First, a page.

Seen any posts on social media recently warning you to use the full 2020 date on legal agreements? We’ve noticed a trending ‘legal tip’ recommending that you write the full year out on legal agreements or you might risk exposing yourself to potential fraud.
The risk with writing the year 2020 as the abbreviated form of ‘20’ is that an unscrupulous person could add two digits to the end of the date — making it seem like the document originated in an earlier year, such as 2019 or 2018.
This could lead to fraud in legal agreements. For example, if you dated a legal agreement with the year ‘20’, a scammer could try to make a claim that you started the period earlier by adding ‘19’ or ‘18’, making your obligations overdue because the document looks as though it started in an earlier year.
Alternatively, if you leave the date as ‘20’ on a cheque and it was not cashed and discarded, then if it was found a year later a fraudster could add the number 21 on the end to make the year 2021 and cash the cheque the following year.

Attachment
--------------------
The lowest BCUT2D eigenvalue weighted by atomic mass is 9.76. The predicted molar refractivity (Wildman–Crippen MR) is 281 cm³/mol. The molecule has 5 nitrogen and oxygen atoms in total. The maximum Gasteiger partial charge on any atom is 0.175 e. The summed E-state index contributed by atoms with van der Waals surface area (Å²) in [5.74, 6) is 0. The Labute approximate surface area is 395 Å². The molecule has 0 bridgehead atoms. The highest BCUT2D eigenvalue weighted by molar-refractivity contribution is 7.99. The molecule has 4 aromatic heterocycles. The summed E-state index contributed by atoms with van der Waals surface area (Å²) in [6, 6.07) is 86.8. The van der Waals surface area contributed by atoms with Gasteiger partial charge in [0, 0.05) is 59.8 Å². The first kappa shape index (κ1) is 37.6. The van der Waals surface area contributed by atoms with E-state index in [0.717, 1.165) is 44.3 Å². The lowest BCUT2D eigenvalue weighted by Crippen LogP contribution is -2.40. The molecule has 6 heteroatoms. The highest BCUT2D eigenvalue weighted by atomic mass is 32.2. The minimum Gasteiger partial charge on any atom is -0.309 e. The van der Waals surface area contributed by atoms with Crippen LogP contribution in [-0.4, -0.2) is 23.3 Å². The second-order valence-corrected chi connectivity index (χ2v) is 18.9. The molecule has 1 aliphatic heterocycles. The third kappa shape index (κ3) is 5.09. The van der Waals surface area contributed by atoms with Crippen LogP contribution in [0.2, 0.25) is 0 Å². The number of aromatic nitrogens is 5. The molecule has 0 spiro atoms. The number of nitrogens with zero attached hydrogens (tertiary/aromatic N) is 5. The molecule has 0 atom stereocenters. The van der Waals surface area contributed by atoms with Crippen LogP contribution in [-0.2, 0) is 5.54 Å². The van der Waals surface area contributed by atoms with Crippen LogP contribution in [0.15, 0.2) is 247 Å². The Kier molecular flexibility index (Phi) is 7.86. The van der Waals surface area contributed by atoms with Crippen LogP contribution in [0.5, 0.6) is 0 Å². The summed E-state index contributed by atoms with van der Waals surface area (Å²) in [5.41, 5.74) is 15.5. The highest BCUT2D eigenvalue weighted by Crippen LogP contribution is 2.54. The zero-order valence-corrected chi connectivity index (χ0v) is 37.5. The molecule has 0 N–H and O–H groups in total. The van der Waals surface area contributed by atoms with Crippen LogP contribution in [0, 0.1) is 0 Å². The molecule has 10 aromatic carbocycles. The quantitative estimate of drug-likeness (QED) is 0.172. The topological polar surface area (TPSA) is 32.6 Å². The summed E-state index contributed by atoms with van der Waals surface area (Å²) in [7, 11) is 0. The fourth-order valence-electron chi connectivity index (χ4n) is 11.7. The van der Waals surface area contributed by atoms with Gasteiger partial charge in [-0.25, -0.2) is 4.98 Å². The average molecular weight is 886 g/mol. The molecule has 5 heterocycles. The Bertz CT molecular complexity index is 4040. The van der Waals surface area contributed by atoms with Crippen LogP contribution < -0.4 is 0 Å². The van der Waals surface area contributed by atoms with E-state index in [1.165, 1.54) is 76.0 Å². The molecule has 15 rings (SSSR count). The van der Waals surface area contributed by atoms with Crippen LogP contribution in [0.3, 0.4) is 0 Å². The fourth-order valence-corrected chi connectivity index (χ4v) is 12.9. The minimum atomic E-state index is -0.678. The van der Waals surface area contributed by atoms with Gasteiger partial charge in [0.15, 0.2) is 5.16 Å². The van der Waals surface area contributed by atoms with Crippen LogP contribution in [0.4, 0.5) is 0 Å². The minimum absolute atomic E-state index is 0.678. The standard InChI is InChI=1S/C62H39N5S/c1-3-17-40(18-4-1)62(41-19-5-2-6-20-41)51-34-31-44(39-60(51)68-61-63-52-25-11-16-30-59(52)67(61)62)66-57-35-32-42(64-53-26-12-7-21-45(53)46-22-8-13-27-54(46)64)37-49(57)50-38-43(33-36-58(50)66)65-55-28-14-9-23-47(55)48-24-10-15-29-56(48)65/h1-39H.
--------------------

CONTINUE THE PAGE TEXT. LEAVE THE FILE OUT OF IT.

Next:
Should you actually be worried, though? Lawyers will tell you to be careful and that it’s best practice to be as safe as possible.
However, it seems there have been no publicly reported abuses of the abbreviated date so far. It could happen, but it seems unlikely.
A critical few have also pointed out that the same is true of the year 2019 which, when abbreviated to ‘19’, leaves open the years from 1900 to 1999 — arguably a greater scope for fraud on documents. Again, there appear to be no public reports of this happening. Perhaps they only thought of the trick this year?
How exactly this public concern started is unclear, but it’s possible that it could be linked to a simple musing on Twitter gone viral back on the 31st of December last year.
Fortunately, it is very likely that any legal or financial documents that have been dated with the year abbreviated to ‘20’ will have the correct date referenced elsewhere.
Nevertheless, if you want peace of mind and prefer to be safe than sorry, it can’t hurt to write the full date. Apart from the hand cramps.